Put that together with Trump's disgusting insults and intimidating threats against reporters who earlier in the week revealed months of lying about his PR stunt of supposedly contributing and raising money for veterans to dodge his way out of a debate early this year and the extent of Trump's substantive and psychological disqualifications becomes even more appallingly clear.
A complete opportunist and compleat narcissist, Trump is a neo-fascist. By that I mean that his politics exhibits nearly all the characteristics of the fascist politics employed by Benito Mussolini and Adolf Hitler as they swept to power -- aided by necessary alliances of convenience with conservative elites -- in Italy and Germany in the 1920s and 1930s.
When you examine the characteristics laid out in my piece three months ago, derived largely from Robert O. Paxton's definitive 2004 study, The Anatomy of Fascism, you see that the only one which does not apply to Trump is the emphasis on violence in the group's success. And Trump comes right up to the edge of that as well, with months of violent and hostile comments at big rallies about what he'd like to do to those who protest against him.
Donald Trump responded with self-absorbed bluster and threats. "After what she said about me today, in her phony speech, that was a phony speech, that was a Donald Trump hit job, I will say this, Hillary Clinton has to go to jail."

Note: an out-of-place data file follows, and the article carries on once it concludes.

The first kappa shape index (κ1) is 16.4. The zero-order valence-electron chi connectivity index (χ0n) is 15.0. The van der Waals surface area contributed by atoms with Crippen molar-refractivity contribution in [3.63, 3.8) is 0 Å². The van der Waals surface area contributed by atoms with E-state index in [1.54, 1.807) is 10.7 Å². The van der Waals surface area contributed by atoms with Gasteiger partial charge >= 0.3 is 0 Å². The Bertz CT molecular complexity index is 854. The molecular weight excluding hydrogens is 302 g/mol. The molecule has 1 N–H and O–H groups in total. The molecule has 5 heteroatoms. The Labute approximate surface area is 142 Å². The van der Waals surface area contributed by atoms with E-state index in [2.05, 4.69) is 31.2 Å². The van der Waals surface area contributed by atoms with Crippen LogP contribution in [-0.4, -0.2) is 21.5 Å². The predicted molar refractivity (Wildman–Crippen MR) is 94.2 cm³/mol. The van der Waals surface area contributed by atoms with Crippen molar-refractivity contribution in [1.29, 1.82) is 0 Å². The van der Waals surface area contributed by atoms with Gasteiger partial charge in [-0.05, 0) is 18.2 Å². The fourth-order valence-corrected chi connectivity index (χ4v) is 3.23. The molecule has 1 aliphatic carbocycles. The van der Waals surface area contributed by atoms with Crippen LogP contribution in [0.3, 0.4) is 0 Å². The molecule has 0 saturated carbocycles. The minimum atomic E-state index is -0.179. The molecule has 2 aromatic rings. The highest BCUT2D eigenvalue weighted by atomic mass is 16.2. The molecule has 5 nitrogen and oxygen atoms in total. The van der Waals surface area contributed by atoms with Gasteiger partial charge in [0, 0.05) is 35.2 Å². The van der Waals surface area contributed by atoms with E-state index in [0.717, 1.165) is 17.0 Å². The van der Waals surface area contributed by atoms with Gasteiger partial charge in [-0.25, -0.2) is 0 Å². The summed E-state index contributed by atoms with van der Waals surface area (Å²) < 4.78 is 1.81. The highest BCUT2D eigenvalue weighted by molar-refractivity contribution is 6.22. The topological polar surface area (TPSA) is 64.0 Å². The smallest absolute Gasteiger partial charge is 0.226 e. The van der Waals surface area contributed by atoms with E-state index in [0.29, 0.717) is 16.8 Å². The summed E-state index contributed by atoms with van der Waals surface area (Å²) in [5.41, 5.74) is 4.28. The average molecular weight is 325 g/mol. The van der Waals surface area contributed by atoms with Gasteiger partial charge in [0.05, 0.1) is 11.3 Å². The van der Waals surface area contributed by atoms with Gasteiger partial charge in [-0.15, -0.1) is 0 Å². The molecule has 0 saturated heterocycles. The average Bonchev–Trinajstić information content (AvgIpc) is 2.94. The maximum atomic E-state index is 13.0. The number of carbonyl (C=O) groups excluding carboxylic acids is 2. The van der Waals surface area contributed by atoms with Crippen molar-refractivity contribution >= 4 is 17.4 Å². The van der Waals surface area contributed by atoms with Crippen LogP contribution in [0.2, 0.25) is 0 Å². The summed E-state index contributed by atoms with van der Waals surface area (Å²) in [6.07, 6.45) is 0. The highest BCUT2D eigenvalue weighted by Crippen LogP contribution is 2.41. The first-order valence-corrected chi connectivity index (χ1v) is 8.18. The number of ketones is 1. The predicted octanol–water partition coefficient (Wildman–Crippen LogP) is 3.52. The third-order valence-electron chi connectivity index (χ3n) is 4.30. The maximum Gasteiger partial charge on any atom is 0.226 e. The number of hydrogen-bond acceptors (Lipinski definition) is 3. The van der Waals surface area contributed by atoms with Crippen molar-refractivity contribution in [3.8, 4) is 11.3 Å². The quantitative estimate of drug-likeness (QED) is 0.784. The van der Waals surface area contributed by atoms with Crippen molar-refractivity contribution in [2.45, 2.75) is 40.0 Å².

That the notorious Obama birther and greenhouse denier Trump is the only candidate to incite violence makes it even more imperative for left-wing protesters against the Republican candidate to step back from their actions a few days ago here in California and refrain from any shows of violence. Only then does the contrast work against Trump, for, as Cesar Chavez put it: "No violencia es nuestra fuerza."
"Non-violence is our strength," and a powerful one in isolating Trump as a dangerous extremist. To engage in self-indulgent violence against him is to play into his hands.
As long-time readers know, there is no other major contemporary American political figure I've described as a fascist. No, not George W. Bush, who struck me in person as an amiable and bright if oddly incurious fellow whose presidency could have gone rather differently had he followed the counsel of Colin Powell and Condi Rice rather than than that of Dick Cheney and Don Rumsfeld.
While the discussion from three months ago makes for a good long-form definition of what makes a fascist, the short-form take is that fascism blends authoritarianism with populism. Dick Cheney, for example, who uncannily pops up again and again in negative ways in my recent detailed studies of US national security affairs since 1940, is an authoritarian but no populist.
That's why the ex-veep, who now backs Trump, could never take power on his own hook. He needed to manipulate W, as George Bush I bitterly notes in his memoirs.
With great respect to my primary choice Bernie Sanders, what the Democratic candidate, who barring the proverbial encounter with a bus, will be Hillary Clinton, must do is blow up Trump's populist pose while exposing his authoritarian bent.
And she has to be entertaining as she does it. Otherwise our flyweight media culture, whose gnat-like attention span has done so much to allow Trump to short-circuit and shatter substantive discussion, will let Duce Donald and his politics of mindless distraction and endless scapegoating slide once again. Perhaps all the way to the White House.
In the meantime, Hillary Clinton has made a good start.